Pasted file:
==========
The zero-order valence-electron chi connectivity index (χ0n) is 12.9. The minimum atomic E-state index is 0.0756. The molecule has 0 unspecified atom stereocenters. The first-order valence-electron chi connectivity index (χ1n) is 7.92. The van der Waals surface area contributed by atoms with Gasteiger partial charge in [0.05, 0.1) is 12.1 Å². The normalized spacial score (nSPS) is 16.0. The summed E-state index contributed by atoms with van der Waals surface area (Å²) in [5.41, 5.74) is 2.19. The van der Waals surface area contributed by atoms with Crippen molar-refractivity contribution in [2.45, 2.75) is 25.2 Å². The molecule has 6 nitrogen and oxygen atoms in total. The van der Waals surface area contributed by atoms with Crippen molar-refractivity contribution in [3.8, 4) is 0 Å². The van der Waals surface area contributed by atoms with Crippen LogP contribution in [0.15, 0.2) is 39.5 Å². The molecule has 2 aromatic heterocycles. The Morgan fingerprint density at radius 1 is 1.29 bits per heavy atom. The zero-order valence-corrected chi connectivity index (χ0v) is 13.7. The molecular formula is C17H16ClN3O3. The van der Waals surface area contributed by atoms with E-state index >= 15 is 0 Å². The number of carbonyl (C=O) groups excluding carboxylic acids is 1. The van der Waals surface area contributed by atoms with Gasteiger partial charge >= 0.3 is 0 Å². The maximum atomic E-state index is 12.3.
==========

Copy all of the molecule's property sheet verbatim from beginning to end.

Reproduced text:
The zero-order valence-electron chi connectivity index (χ0n) is 12.9. The minimum atomic E-state index is 0.0756. The molecule has 0 unspecified atom stereocenters. The first-order valence-electron chi connectivity index (χ1n) is 7.92. The van der Waals surface area contributed by atoms with Gasteiger partial charge in [0.05, 0.1) is 12.1 Å². The normalized spacial score (nSPS) is 16.0. The summed E-state index contributed by atoms with van der Waals surface area (Å²) in [5.41, 5.74) is 2.19. The van der Waals surface area contributed by atoms with Crippen molar-refractivity contribution in [2.45, 2.75) is 25.2 Å². The molecule has 6 nitrogen and oxygen atoms in total. The van der Waals surface area contributed by atoms with Crippen molar-refractivity contribution in [3.8, 4) is 0 Å². The van der Waals surface area contributed by atoms with Crippen LogP contribution in [0.15, 0.2) is 39.5 Å². The molecule has 2 aromatic heterocycles. The Morgan fingerprint density at radius 1 is 1.29 bits per heavy atom. The zero-order valence-corrected chi connectivity index (χ0v) is 13.7. The molecular formula is C17H16ClN3O3. The van der Waals surface area contributed by atoms with E-state index >= 15 is 0 Å². The number of carbonyl (C=O) groups excluding carboxylic acids is 1. The van der Waals surface area contributed by atoms with Gasteiger partial charge >= 0.3 is 0 Å². The maximum atomic E-state index is 12.3.